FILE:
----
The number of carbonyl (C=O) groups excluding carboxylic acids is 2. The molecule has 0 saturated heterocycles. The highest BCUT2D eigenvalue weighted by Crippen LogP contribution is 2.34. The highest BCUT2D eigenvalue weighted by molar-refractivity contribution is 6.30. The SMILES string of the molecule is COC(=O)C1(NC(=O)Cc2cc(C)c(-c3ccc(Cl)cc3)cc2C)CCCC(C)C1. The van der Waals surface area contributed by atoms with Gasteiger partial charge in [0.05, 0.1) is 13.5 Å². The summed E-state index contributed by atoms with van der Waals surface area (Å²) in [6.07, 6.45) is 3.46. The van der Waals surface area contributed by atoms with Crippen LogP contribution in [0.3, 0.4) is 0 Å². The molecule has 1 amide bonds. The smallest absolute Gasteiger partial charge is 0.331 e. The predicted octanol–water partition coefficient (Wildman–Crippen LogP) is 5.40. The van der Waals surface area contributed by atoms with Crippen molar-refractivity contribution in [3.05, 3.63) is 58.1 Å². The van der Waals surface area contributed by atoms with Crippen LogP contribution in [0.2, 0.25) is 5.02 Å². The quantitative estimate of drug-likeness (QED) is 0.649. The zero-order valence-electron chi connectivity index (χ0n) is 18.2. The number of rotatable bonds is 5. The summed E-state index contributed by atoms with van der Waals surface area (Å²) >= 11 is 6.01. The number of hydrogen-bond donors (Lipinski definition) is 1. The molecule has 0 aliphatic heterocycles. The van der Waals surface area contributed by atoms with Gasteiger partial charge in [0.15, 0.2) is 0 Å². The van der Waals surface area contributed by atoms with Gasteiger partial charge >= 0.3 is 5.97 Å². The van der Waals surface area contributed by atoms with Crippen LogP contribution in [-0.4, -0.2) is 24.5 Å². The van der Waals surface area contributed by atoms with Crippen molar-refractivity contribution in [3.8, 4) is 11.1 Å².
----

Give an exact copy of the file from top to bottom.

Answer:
The number of carbonyl (C=O) groups excluding carboxylic acids is 2. The molecule has 0 saturated heterocycles. The highest BCUT2D eigenvalue weighted by Crippen LogP contribution is 2.34. The highest BCUT2D eigenvalue weighted by molar-refractivity contribution is 6.30. The SMILES string of the molecule is COC(=O)C1(NC(=O)Cc2cc(C)c(-c3ccc(Cl)cc3)cc2C)CCCC(C)C1. The van der Waals surface area contributed by atoms with Gasteiger partial charge in [0.05, 0.1) is 13.5 Å². The summed E-state index contributed by atoms with van der Waals surface area (Å²) in [6.07, 6.45) is 3.46. The van der Waals surface area contributed by atoms with Crippen LogP contribution in [0.3, 0.4) is 0 Å². The molecule has 1 amide bonds. The smallest absolute Gasteiger partial charge is 0.331 e. The predicted octanol–water partition coefficient (Wildman–Crippen LogP) is 5.40. The van der Waals surface area contributed by atoms with Crippen molar-refractivity contribution in [3.05, 3.63) is 58.1 Å². The van der Waals surface area contributed by atoms with Crippen LogP contribution in [0.2, 0.25) is 5.02 Å². The quantitative estimate of drug-likeness (QED) is 0.649. The zero-order valence-electron chi connectivity index (χ0n) is 18.2. The number of rotatable bonds is 5. The summed E-state index contributed by atoms with van der Waals surface area (Å²) >= 11 is 6.01. The number of hydrogen-bond donors (Lipinski definition) is 1. The molecule has 0 aliphatic heterocycles. The van der Waals surface area contributed by atoms with Gasteiger partial charge in [0.15, 0.2) is 0 Å². The van der Waals surface area contributed by atoms with Gasteiger partial charge >= 0.3 is 5.97 Å². The van der Waals surface area contributed by atoms with Crippen LogP contribution in [-0.4, -0.2) is 24.5 Å². The van der Waals surface area contributed by atoms with Crippen molar-refractivity contribution in [3.8, 4) is 11.1 Å².